No one wants to find themselves the occupant of a nursing home and yet that is where many people will end up in their autumn years of life. According to the Centers for Disease Control, more than 1.4 million people resided in nursing homes in 2014. A sadly common aspect of life in a nursing home is the possibility of elder abuse. Elder abuse is a topic that few people wish to discuss despite being an issue that merits discussion. Many nursing homes around the country have taken to arbitration agreements as an attempt to limit their liability when it comes to elder abuse. Here’s what you need to know before committing yourself or someone you love to a nursing home with an arbitration agreement.
No Universal Protections
Many states have laws in place to protect elderly residents of nursing homes, even including a right to attorneys’ fees for successful plaintiffs and a recovery for pain and suffering of nursing home clients that survives their death. Such an example of this is the Elder Abuse and Dependent Adult Civil Protection Act in California. The act is designed to protect its elderly citizens residing in nursing homes from physical and financial abuse, providing special legal remedies and damages for senior citizens in nursing homes.
Unfortunately for residents in New York, there is no such law in the state. While the Patient Abuse Reporting Law requires every nursing home employee and all licensed professional, whether or not employed by the nursing home, to report instances of alleged abuse, neglect or mistreatment, it may not be enough. New York offers a nursing home complaint form and an area online to report nursing home abuse but establishes no special legal rights for the victims of elder abuse in nursing homes.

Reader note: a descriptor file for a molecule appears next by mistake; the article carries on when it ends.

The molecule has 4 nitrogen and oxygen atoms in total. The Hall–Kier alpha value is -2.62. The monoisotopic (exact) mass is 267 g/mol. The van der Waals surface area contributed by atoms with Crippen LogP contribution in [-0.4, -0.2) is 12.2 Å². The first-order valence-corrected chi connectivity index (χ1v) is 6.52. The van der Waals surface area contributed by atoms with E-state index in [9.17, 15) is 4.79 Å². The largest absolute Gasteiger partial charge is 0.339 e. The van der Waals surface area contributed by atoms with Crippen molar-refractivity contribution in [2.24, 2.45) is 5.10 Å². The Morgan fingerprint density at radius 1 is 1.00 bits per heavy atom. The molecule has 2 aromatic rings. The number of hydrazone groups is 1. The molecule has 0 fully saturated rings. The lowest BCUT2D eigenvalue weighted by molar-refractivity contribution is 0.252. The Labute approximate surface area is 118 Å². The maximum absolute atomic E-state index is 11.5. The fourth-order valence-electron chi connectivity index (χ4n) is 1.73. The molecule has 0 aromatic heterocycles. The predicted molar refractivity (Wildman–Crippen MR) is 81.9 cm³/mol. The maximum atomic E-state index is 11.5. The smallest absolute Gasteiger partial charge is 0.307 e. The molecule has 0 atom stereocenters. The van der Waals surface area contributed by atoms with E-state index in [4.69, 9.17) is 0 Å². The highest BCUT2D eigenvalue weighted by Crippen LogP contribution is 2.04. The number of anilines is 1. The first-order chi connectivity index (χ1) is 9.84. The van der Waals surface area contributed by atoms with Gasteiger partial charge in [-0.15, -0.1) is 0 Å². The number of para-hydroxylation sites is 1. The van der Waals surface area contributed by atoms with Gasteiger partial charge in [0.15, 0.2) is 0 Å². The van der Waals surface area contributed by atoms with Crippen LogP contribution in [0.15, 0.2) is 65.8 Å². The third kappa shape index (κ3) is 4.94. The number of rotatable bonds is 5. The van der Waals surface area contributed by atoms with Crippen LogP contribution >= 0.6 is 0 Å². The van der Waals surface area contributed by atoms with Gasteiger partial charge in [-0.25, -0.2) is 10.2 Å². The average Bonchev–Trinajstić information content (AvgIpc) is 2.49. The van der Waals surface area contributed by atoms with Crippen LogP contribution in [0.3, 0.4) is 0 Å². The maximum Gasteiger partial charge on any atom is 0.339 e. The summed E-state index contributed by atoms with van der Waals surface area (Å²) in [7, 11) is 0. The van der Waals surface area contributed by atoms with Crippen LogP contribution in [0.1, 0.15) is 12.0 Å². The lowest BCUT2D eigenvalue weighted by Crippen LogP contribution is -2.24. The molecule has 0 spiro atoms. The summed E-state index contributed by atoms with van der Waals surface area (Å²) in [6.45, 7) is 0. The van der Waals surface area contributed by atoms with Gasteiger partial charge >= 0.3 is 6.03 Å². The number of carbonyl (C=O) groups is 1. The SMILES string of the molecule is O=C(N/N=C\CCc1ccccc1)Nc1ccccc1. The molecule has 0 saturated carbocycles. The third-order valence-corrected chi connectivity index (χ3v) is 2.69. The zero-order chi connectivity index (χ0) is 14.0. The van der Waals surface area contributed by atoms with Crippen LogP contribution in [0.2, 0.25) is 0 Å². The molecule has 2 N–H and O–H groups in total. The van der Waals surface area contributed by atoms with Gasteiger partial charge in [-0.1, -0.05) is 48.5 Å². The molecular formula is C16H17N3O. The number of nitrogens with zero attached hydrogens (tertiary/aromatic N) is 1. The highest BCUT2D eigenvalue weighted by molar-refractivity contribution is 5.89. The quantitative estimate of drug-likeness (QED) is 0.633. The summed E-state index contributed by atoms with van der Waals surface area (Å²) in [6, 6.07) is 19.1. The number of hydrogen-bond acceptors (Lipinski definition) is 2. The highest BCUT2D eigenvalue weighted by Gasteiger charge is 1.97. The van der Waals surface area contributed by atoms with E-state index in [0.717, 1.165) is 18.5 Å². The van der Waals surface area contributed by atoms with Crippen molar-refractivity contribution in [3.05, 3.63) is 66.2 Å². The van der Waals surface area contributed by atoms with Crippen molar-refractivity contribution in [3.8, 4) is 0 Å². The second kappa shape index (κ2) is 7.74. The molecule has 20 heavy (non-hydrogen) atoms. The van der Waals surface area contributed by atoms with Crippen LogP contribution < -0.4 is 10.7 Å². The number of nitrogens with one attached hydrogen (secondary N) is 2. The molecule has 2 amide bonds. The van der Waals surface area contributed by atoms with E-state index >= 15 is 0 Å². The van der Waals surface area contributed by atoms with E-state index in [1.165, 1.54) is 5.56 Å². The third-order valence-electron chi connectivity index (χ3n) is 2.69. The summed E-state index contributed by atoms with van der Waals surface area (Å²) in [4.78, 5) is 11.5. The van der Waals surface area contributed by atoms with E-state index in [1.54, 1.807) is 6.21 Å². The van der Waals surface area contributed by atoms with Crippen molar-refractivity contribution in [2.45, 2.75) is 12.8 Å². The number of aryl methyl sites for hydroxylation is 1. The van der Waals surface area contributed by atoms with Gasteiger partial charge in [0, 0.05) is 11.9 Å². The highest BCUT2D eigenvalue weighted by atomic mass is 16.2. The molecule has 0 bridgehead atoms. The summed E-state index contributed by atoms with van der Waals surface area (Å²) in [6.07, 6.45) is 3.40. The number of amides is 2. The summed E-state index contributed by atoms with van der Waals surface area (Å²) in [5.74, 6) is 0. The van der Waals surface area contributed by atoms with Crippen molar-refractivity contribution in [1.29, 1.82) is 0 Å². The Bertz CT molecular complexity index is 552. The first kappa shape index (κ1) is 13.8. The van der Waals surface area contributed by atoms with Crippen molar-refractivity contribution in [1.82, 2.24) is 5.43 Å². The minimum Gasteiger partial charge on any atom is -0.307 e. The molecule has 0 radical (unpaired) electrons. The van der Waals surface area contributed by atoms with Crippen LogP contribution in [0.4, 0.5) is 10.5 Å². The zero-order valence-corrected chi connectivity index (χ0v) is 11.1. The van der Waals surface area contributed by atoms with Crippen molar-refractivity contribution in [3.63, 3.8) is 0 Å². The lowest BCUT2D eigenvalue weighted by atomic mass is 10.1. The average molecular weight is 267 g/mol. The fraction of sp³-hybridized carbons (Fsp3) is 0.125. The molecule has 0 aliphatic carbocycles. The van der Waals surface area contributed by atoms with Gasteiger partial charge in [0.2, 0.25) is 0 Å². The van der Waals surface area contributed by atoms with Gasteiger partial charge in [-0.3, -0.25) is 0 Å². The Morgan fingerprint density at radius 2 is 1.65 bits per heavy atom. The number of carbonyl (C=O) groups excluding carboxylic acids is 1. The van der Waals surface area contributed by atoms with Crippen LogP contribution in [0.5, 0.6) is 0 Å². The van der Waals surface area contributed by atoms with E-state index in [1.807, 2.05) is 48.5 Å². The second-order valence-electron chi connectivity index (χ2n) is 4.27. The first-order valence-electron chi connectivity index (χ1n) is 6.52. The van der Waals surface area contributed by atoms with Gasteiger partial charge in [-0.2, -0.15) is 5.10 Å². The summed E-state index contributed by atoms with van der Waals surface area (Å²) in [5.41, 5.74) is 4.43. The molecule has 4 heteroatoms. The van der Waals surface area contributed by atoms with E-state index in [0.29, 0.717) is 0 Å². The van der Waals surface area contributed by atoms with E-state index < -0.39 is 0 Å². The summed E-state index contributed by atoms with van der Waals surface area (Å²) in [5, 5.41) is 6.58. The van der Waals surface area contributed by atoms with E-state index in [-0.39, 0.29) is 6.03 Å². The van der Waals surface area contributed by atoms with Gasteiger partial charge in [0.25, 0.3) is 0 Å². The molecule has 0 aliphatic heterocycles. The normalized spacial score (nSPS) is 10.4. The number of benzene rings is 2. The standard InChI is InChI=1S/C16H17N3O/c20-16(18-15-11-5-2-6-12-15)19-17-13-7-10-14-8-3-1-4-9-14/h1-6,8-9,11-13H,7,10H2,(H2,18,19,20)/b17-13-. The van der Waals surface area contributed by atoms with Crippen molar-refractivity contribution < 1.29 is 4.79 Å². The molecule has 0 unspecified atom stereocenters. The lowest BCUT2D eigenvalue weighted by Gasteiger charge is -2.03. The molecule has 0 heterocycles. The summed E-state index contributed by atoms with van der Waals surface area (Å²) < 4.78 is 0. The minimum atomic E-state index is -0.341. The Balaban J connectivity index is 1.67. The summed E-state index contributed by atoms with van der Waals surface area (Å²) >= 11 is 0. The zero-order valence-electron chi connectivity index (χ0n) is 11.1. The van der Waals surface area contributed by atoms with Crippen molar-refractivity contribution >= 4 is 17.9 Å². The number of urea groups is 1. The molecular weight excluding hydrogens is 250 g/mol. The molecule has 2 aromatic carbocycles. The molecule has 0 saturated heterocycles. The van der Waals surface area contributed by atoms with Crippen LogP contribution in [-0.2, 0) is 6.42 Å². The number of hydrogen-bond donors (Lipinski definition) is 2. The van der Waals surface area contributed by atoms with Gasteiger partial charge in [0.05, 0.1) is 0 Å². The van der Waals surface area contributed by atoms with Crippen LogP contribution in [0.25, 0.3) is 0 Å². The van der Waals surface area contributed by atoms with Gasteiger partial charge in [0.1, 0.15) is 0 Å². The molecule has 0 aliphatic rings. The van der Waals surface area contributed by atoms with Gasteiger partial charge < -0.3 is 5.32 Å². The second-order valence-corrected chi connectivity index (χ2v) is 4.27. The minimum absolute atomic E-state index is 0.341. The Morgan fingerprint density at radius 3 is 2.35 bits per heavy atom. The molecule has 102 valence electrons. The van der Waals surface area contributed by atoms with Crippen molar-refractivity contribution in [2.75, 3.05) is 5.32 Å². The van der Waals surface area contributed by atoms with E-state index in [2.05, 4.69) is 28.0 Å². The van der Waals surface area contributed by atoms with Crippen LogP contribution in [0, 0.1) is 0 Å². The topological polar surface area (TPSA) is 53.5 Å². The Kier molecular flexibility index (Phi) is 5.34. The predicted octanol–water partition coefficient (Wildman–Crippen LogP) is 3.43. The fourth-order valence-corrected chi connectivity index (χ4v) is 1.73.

An Undetected Threat
Nursing home elder abuse is also very difficult to detect. Many people who occupy nursing homes are both physically and mentally deficient and prime candidates for never being able to report abuse. Even when it is reported, many nursing homes today are turning to arbitration agreements in an attempt to limit both the reporting of elder abuse and the damages that the nursing homes may be liable for. Arbitration agreements are often a take it or leave it offer presented by nursing homes. Since nursing homes are often a last resort for families looking for people to care for their elderly, many will sign out of fear of being rejected admittance.
Arbitration agreements are problematic for those with elderly family members in nursing homes. Arbitrators who may hear the disputes are not civil servants. Rather, arbitrators are private professionals hired by the nursing homes to hear disputes. Even if both parties must agree on the choice of the arbitrator, the nursing home will know which arbitrator is likely to side with them over the plaintiff.
Privacy is also a key component to arbitration. The details and results of an arbitration are private and not a matter of public record. Therefore, unlike claims of abuse that could be litigated openly in court, claims of abuse in arbitration will remain confidential. This means that potential residents of a nursing home will not have notice of bad conduct.
The problems with arbitration agreements are compounded by the fact that proving allegations of abuse are difficult. The victim of elder abuse is usually diminished in his or her capacity and may not be able to adequately testify to the negative treatment. Furthermore, in a private arbitration, the arbitrator may limit the scope of discovery and refuse to hear certain types of evidence.
Choose Wisely and Protect Yourself
If you or someone you love may end up in a nursing home it is important to perform your due diligence before making the commitment. Conduct your due diligence before you choose a home for a loved one and always adequately review any contracts before you sign. Doing so will not just protect your legal rights but the quality life of a loved one.